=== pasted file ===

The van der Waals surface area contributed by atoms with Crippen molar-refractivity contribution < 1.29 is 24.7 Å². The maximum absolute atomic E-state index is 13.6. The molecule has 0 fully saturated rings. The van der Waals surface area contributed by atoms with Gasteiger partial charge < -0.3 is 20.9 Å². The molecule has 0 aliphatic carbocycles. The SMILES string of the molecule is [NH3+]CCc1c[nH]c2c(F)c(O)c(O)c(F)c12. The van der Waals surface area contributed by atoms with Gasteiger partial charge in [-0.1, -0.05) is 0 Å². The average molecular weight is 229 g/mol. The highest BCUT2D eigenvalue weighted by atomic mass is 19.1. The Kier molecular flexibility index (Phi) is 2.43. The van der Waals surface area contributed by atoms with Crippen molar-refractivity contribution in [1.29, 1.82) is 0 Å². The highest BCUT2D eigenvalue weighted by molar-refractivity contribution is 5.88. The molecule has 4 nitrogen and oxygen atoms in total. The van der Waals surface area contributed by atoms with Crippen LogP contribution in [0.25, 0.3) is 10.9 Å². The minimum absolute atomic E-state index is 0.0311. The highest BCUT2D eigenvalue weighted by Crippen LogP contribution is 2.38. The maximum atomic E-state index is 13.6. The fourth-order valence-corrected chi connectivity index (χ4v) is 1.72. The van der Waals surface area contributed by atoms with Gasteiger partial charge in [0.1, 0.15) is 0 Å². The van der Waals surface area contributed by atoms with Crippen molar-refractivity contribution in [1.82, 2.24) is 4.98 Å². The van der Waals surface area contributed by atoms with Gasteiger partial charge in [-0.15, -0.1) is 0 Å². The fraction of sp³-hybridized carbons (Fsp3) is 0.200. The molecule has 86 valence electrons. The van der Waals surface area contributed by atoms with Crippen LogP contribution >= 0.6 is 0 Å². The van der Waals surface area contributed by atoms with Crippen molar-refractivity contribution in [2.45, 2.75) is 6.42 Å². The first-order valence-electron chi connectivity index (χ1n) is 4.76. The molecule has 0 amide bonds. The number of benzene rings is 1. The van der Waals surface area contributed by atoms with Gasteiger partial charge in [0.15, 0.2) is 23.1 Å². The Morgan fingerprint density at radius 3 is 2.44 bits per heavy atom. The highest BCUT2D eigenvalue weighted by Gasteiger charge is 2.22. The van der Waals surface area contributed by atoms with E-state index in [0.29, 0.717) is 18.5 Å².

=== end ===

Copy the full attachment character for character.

The van der Waals surface area contributed by atoms with Crippen molar-refractivity contribution < 1.29 is 24.7 Å². The maximum absolute atomic E-state index is 13.6. The molecule has 0 fully saturated rings. The van der Waals surface area contributed by atoms with Gasteiger partial charge < -0.3 is 20.9 Å². The molecule has 0 aliphatic carbocycles. The SMILES string of the molecule is [NH3+]CCc1c[nH]c2c(F)c(O)c(O)c(F)c12. The van der Waals surface area contributed by atoms with Gasteiger partial charge in [-0.1, -0.05) is 0 Å². The average molecular weight is 229 g/mol. The highest BCUT2D eigenvalue weighted by atomic mass is 19.1. The Kier molecular flexibility index (Phi) is 2.43. The van der Waals surface area contributed by atoms with Crippen molar-refractivity contribution in [1.29, 1.82) is 0 Å². The highest BCUT2D eigenvalue weighted by molar-refractivity contribution is 5.88. The molecule has 4 nitrogen and oxygen atoms in total. The van der Waals surface area contributed by atoms with Crippen LogP contribution in [0.25, 0.3) is 10.9 Å². The minimum absolute atomic E-state index is 0.0311. The highest BCUT2D eigenvalue weighted by Crippen LogP contribution is 2.38. The maximum atomic E-state index is 13.6. The fourth-order valence-corrected chi connectivity index (χ4v) is 1.72. The van der Waals surface area contributed by atoms with Gasteiger partial charge in [0.1, 0.15) is 0 Å². The van der Waals surface area contributed by atoms with Crippen molar-refractivity contribution in [1.82, 2.24) is 4.98 Å². The van der Waals surface area contributed by atoms with Gasteiger partial charge in [-0.15, -0.1) is 0 Å². The fraction of sp³-hybridized carbons (Fsp3) is 0.200. The molecule has 86 valence electrons. The van der Waals surface area contributed by atoms with Crippen LogP contribution >= 0.6 is 0 Å². The van der Waals surface area contributed by atoms with Crippen molar-refractivity contribution in [2.45, 2.75) is 6.42 Å². The first-order valence-electron chi connectivity index (χ1n) is 4.76. The molecule has 0 amide bonds. The number of benzene rings is 1. The van der Waals surface area contributed by atoms with Gasteiger partial charge in [0.15, 0.2) is 23.1 Å². The Morgan fingerprint density at radius 3 is 2.44 bits per heavy atom. The highest BCUT2D eigenvalue weighted by Gasteiger charge is 2.22. The van der Waals surface area contributed by atoms with E-state index in [0.29, 0.717) is 18.5 Å².